arms by experiment; but gave the preference to his own mercurial compensation. Peter le Roy’s second invention is the same as is now used: but though so publicly declared in the face of the French government and academy in 1766, Arnold took an English patent for it in 1782. We have not yet taken any notice of improvements made in the escapement, because after all the plans proposed for this most essential part of chronometers, the principle of what is called the detached escapement is the only one now used; and, being established upon long experience, seems to merit the prefer. ence given to it over all the constructions proposed till now. We shall content ourselves with stating in a general manner the beginning and progress of that escapement. In all the escapements known till the middle of the last century, the escape wheel was in continual contact with the F. belonging to the axis of the baance wheel; and the friction proceeding from this circumstance may be consider. ed as a principal source of irregularity in the going of the watches. Suppose that a regulator should be made so perfect as to be exactly isochronal, while vibrating in a free situation, that advantage would be diminished or lost as soon as it was placed in connection with a train of wheels; and the errors would be more or less,'according to the nature and quantity offriction in the escapement. It would be, therefore, extremely useful to secure to the regulator a perfect liberty of vibration, except during the short intervals of time .. may be necessary for the action of the escape wheel, to give it a new impulse. This ingenious idea was also started by P. le Roy, and carried into execution by the same artist, in a model which he presented in 1748 to the Academy of Sciences of Paris, and is described in the collection of machines approved by that society for the same year, vol. vii. p. 385. The effect or action of le Roy's escapement in few words is this: An escape wheel is kept in repose by a lever detent. . The balance unlocks the detent, and receives an impulse or stroke on a pallet through a part of every second vibration; and during great part of its course it is free and detached. About the year, 1755, according to Count de Bruhl, the late Mr. Thomas Mudge invented a detached escapement, and applied it to a watch which he made for the king of Spain, Ferdinand VI. This is the same escapement that was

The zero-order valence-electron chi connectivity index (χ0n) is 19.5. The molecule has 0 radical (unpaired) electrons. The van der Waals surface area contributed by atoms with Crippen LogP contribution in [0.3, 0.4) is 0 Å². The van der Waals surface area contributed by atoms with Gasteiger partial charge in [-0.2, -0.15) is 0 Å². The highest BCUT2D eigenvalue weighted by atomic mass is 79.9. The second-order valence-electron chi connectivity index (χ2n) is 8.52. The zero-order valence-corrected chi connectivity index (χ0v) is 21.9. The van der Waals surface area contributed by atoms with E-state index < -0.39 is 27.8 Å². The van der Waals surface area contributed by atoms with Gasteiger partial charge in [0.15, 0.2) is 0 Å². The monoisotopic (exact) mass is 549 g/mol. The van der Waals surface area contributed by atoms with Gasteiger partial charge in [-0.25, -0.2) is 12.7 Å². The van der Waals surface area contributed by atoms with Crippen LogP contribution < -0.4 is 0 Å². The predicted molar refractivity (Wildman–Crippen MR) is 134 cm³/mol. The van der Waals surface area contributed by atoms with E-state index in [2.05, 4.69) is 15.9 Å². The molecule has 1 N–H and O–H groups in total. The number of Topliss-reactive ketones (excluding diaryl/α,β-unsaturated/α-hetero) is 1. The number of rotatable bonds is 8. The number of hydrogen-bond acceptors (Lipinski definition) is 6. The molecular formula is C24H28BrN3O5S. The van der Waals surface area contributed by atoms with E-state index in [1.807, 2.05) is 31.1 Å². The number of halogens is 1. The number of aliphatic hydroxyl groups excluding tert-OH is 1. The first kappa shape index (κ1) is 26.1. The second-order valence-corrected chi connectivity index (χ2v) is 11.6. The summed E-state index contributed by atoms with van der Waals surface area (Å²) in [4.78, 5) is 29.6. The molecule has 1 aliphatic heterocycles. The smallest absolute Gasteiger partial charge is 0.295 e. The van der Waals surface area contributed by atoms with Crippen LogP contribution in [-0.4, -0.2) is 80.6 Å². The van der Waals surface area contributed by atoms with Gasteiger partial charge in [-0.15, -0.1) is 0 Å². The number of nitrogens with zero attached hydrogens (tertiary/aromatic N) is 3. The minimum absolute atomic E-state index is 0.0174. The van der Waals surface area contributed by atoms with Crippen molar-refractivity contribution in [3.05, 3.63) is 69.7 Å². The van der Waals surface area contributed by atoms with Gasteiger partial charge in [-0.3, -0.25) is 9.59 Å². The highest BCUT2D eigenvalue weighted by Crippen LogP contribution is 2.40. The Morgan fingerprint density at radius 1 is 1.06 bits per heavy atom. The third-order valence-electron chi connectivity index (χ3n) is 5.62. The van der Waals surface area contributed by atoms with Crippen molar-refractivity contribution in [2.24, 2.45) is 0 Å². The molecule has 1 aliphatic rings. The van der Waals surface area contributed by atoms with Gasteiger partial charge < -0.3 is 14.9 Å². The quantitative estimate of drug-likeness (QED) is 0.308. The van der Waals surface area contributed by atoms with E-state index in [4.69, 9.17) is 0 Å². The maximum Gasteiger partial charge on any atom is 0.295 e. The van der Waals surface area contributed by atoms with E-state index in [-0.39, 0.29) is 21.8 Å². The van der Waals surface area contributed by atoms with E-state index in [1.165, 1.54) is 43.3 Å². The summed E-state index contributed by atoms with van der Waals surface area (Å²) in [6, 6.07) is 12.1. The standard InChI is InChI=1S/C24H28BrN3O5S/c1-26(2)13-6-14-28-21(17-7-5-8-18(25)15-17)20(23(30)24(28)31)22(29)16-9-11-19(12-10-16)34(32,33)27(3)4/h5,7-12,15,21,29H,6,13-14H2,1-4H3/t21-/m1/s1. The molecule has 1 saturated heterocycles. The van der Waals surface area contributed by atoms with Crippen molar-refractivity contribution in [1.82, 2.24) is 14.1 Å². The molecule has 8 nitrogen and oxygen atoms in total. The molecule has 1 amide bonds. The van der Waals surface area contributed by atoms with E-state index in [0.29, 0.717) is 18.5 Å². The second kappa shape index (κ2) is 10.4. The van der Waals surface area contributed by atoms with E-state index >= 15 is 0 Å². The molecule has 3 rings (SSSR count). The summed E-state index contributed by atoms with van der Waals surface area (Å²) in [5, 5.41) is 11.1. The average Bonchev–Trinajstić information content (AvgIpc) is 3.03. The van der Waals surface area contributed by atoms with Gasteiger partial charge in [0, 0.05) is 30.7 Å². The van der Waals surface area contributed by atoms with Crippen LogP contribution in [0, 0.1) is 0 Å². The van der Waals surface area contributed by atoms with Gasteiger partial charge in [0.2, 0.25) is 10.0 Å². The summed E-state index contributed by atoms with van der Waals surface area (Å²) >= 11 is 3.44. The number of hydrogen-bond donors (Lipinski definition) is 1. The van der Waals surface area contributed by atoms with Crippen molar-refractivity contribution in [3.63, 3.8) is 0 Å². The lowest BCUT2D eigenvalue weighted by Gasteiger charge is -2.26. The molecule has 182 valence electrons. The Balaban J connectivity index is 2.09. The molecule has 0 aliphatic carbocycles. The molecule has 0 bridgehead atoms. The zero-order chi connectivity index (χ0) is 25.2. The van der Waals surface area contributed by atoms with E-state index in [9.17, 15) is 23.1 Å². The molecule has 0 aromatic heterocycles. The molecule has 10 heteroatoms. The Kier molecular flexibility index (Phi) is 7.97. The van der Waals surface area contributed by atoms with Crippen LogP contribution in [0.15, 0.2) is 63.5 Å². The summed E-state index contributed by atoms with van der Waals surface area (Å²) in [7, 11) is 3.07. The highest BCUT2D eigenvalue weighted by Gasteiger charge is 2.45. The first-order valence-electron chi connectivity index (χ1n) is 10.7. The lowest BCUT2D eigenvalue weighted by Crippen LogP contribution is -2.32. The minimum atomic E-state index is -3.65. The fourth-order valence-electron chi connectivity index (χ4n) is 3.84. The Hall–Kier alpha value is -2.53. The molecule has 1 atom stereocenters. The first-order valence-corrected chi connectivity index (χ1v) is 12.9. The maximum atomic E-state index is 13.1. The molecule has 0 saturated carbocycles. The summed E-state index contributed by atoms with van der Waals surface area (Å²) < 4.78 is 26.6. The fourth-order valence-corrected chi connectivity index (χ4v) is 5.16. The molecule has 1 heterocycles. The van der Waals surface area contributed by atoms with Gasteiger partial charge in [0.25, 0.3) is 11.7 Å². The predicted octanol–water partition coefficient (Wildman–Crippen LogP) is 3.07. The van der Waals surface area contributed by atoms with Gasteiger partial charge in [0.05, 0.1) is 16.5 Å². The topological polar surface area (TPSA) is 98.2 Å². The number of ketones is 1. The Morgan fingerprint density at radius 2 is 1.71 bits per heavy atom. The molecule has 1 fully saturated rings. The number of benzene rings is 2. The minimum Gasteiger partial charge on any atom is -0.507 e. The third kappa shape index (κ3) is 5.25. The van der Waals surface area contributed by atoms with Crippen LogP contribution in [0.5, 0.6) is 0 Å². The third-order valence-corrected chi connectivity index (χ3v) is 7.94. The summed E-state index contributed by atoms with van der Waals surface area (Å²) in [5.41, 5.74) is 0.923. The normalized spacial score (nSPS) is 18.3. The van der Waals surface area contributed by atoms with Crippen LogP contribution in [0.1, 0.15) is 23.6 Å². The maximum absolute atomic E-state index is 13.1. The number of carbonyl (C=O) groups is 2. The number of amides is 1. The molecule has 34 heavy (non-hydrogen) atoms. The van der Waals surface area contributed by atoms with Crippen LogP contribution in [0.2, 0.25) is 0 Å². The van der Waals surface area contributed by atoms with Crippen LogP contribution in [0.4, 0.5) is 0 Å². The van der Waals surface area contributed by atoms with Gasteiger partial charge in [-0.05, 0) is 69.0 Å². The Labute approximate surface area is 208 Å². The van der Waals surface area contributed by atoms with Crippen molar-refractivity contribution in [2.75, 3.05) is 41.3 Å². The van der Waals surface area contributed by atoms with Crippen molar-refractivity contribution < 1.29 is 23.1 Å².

used by the late Josiah Emery, in his chronometers, some of which have sone very well. It differs from the constructions which we have already explained, both in the detent and in the communication of the impulse, which in this mechanism takes place at every vibration: but the date will not suffer us to consider it as the first invention of the detached escapeinent. This justly celebrated artist afterwards made a chronometer, in which the vibrations of balance were kept up by secondary springs attached to two pallets, each of which was wound up by the last wheel of the train during the time employed by the balance in its vibration, unconnected with that pallet. Though this invention is highly ingenious, and was rewarded by parliament, it is now generally considered as unsafe in the locking of the hooks, or detent parts, which terminate the pallets. Mr. Alexander Cumming executed a similar escapement for clocks long before Mudge actually carried his idea into effect, though it has been contended that Mudge had the mere notion much earlier. But Mr. Cumming, to whom our art and the other branches of mechanics are highly indebted for his labours, and his Treatise on Clock and Watch 'Making, made his detents separate from his pallets, and by that means avoided the chief defect of the construction afterwards adopted by Mudge. Our limits will not, however, allow us to pursue these and other improvements and variations, adopted by our own and by foreign artists.